When the phone rang in her home one summer afternoon, Monica knew all too well about the life changes that some phone calls can bring. A few years earlier, shortly after her husband Bob’s retirement, they received a call from the family doctor, advising Bob to report immediately to the local hospital, only days after a routine physical examination. Bob had been diagnosed with Multiple Myeloma and passed away within a year.
This time the call came from Monica’s father’s doctor. The diagnosis was in and Joe, her dad, had Alzheimer’s. The long road of family caregiving began anew.
Within the next five years, all of Joe’s savings, accumulated over sixty years were depleted and the financial burden on Monica and her family had become staggering, as they not only cared for Joe but also his wife, Helen, who was living with mini-strokes.
How do I know so much about this family? Because Monica is my mother.
Before you think that my family’s situation is unique, consider the fact that, at present, there are over 2 million family caregivers in Florida alone. These caregivers are responsible for the well-being of their loved ones who need care. They are also commonly referred to as the “Sandwich Generation” due to the fact that they find themselves sandwiched between responsibilities to parents, children, grandchildren and spouses.
Recently the recognition of multi-generational caregiving has been extended to include the phrase “Club Sandwich Generation” referring to the fact that caregiving can include members of more than three generations. But no matter what disease or illness their loved ones face, the most important thing for a caregiver to remember is to not isolate themselves from their fellow caregivers. Every conversation family caregivers have with one another is an opportunity to possibly pick up an important piece of the caregiving puzzle.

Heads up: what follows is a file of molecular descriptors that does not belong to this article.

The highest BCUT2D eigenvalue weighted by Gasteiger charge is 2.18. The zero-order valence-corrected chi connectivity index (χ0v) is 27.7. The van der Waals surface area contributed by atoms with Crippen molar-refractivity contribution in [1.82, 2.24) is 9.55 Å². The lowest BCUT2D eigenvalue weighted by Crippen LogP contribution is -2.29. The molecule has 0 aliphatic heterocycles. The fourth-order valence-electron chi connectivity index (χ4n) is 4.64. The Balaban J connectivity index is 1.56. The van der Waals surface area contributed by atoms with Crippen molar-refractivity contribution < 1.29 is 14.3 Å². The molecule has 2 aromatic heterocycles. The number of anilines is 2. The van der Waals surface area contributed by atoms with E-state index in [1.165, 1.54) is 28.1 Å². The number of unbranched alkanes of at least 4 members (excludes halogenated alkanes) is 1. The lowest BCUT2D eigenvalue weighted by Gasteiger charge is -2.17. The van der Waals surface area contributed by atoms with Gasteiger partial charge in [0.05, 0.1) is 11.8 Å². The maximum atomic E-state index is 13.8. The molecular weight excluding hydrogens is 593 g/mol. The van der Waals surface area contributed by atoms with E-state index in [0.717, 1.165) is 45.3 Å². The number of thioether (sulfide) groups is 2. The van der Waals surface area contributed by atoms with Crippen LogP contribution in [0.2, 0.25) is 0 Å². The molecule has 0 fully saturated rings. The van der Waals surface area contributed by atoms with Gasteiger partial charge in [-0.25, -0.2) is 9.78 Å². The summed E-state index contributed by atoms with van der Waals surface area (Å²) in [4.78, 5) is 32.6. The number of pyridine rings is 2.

The caregivers they meet in a pharmacy waiting line, an emergency waiting room or at a caregiving conference have learned at least one important lesson about successfully caring for their own loved ones that could be of great value to them, as well. How did they get dad to agree to stop driving? How do they find respite in their hectic day? Want answers? Ask the experts – your fellow caregivers.
Gary Barg is founder and editor-in-chief of Today’s Caregiver magazine and caregiver.com as well as the author of the books “The Fearless Caregiver” and “Caregiving Ties that Bind.”
He will be hosting the Brooksville Fearless Caregiver conference on October 24, 2018 from 9:00 to 12:30 at the Jerome Brown Community Center, 99 Jerome Brown Place, Brooksville, FL 34601.
Complimentary tickets will be provided to family caregivers for the event. To register, call (877) 829-2734 or online at caregiver.com